As a result, the report underplays or completely misses the real drivers of the crisis. Specifically, it gives short shrift to the obvious epicenters:

– How a previously benign securitization process allowed for the creation and sale of bad mortgages on a widespread basis

– How inadequate disclosure as alleged in a number of recently filed big lawsuits allowed mortgage backed bonds that contained many loans that fell below the underwriters’ promised standards to be sold to investors

– How a shadow banking system ballooned with products increasingly based on dubious financial instruments

– How CDOs that were devised by subprime shorts, most importantly the hedge fund Magnetar, drove the demand for the worst sort of subprime loans, extended the toxic phase of the subprime bubble well past its sell-by date

– How the dealer banks knowingly created toxic products, and via flawed risk management processes, allowed traders to retain significant portions of them via strategies that amounted to gaming of the banks’ bonus systems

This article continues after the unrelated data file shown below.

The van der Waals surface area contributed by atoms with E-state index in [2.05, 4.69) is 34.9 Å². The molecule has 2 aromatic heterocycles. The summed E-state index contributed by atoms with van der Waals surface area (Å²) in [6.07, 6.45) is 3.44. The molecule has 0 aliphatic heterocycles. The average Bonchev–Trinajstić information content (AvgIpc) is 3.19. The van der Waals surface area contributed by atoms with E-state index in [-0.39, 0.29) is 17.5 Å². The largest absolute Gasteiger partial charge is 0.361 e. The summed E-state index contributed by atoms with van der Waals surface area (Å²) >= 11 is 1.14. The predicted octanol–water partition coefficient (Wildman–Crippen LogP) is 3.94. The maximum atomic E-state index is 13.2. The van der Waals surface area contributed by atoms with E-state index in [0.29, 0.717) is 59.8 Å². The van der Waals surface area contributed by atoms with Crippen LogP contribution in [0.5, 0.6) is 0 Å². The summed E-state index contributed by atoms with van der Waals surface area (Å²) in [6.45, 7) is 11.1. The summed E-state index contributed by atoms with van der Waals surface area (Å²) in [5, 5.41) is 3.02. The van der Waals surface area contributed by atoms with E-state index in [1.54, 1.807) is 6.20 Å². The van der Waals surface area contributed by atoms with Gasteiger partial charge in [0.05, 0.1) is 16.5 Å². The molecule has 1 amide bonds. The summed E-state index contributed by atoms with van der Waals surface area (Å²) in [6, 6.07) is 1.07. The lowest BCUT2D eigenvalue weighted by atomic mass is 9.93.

Merely reading news releases of the last few weeks will show the shortcomings of the FCIC report. For instance, it skips over the role of the failure of the securitization industry to adhere to its own agreements, even though the FCIC was presented with this information last summer. It also is silent on the sort of abuses coming to light, such as the fact that Bear Stearns was allegedly double-dipping on its own deals, demanding that originators make extra cash payments on bad mortgages they had sold into pools that Bear was selling to investors, while failing to pass those payments on to investors (knowing that they instead would seek to have the bond insurers be the ones who would make investors whole).